This grade II listed building is located at 7 Benet Street. Numbers 6 to 9 Benet Street have all at some time been incorporated into the inn. For some time during the 20th century, it was a much smaller pub than the present layout, with only two bars, the RAF bar to the north and the older bar in the galleried west building. The entrance to the pub then was from the yard. The pub actually closed in 1988 for nearly 4 years. It was refurbished and extended to the buildings fronting Benet Street, reincorporating number 8 into the inn, including the early 18th century oak-panelled room to the right of the front entrance and the extension of the main bar area to the left. Historic wall paintings and other features were uncovered during the restoration. It was officially reopened in 1992 by the master of Corpus Christi College, owners of the building. In 1993 the David Urwin award for Best restoration, extension or alteration of an existing building was awarded to Nick Cannell, Greene King & Co. Architects, and John Wisbey, Ison Wisbey Associates for the restoration.
Attached to the wall of numbers 6 and 9 Benet Street, both at one time part of the Eagle, are two of the few remaining examples of the 1950s Richardson Candle streetlight. Designed by Albert Richardson as an elegant reaction to the modern ‘monstrosities’, the streetlights were unique to Cambridge and only 56 wall mounted candles were ever produced, along with a further 64 column mounted. There is a detailed article on the Richardson Candles by Simon Cornwell
The sign of the Eagle and Child
The Eagle and Child emblem came from the crest of the Stanley family, Earls of Derby (Cambridge also has an Earl of Derby pub just over a mile away from the Eagle, likely named after the 15th Earl, Edward Stanley, who was educated at Trinity College, Cambridge). The Eagle and Child on the crest was adopted from the crest of the Lathoms and refers to the legend of Sir Thomas Lathom who is said to have discovered a child under an Eagles Eyrie whilst walking in the woods with his wife. Having only one child, daughter Isabel, Thomas was anxious to have a male heir, and when a maid conceived his illegitimate son, he concocted the unlikely story to ensure he became his male heir. On his deathbed however, he had a change of heart and the estate passed to his daughter Isabel, who married into the Stanley family, hence their adoption of the crest.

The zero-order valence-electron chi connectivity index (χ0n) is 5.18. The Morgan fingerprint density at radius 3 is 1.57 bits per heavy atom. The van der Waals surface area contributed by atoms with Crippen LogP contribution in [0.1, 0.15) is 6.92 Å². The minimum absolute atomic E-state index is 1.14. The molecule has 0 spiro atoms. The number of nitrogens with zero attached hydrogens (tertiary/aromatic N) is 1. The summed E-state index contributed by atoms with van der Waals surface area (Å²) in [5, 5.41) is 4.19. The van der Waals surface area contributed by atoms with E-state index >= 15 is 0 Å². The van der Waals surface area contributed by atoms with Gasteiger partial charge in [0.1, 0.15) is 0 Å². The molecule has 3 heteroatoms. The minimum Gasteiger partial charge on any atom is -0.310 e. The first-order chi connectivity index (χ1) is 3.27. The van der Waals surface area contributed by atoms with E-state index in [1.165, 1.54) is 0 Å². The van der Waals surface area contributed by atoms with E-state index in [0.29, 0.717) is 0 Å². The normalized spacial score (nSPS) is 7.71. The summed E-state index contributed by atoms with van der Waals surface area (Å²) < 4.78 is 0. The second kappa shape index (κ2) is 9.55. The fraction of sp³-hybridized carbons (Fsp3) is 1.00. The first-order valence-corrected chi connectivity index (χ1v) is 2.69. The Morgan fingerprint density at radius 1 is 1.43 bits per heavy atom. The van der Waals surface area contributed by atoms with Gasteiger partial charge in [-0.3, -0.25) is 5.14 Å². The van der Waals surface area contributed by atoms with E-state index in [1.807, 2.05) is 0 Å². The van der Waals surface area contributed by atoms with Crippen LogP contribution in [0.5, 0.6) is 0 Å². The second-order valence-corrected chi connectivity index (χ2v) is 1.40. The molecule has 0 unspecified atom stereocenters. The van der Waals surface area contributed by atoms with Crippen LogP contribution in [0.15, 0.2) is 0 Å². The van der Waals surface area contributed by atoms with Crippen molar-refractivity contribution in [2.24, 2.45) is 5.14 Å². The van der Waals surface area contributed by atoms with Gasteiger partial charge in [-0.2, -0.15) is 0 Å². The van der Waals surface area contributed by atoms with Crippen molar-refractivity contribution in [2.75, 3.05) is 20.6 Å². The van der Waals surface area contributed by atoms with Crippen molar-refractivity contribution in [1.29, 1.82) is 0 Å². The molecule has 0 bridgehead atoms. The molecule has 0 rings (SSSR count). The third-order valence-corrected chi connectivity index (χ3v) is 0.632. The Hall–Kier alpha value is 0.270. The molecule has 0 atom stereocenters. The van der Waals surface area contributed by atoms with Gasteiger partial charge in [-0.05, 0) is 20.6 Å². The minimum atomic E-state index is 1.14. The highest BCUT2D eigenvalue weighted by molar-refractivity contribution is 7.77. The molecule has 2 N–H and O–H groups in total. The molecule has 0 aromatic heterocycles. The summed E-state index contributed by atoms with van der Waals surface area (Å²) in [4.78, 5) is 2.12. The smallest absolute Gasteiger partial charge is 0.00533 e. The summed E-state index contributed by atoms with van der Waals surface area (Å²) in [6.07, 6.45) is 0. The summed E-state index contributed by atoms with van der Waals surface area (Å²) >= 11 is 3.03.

Ghosts and buried treasure
As with many old Cambridge buildings, the Eagle has a number of ghosts associated with it. On a recent Cambridge Ghost Tour we were told that a fire raged through the upstairs bedrooms a few hundred years ago and a young child, unable to open the window, was trapped inside and burnt to death. Ever since, the window has been kept open, and on occasions when it has been closed, it has brought bad luck, or has mysteriously opened itself. It’s even claimed that it is now written into the lease that the window must always remain open. Every time I pass, I step into the courtyard and, whatever the weather, I do always find the window open!
There are variations of this story and there are other tales of ghostly apparitions. However, the most intriguing find comes from what purports to be a coroner’s form from an inquest held at the Eagle in 1826. It states that the previous year, two labourers discovered a haul of treasure hidden underneath an ancient house in Benet Street. The treasure included nearly 200 pieces of gold and over 3,500 pieces of silver. They were seized by the coroner for the Crown and I suppose it’s unlikely that the labourers ever saw their treasure again.
‘Hurry to the Eagle Inn’
To end on a poetic note, here is an extract from a poem mentioning this pub, written in 1823 by Winthrop Mackworth Praed who was at Trinity College:
To hurry to the Eagle Inn,
And there to fret, and there to fume
In a great passion and small room?
Perhaps it was! I only know
I sat me down at five or so
And dined upon a charming plan
Clean cloth, stewed eels, and Mary Anne
I am egregiously witty
And Mary Anne is rather pretty
And so we grew immensely merry
And drank the Doctors’ health in sherry!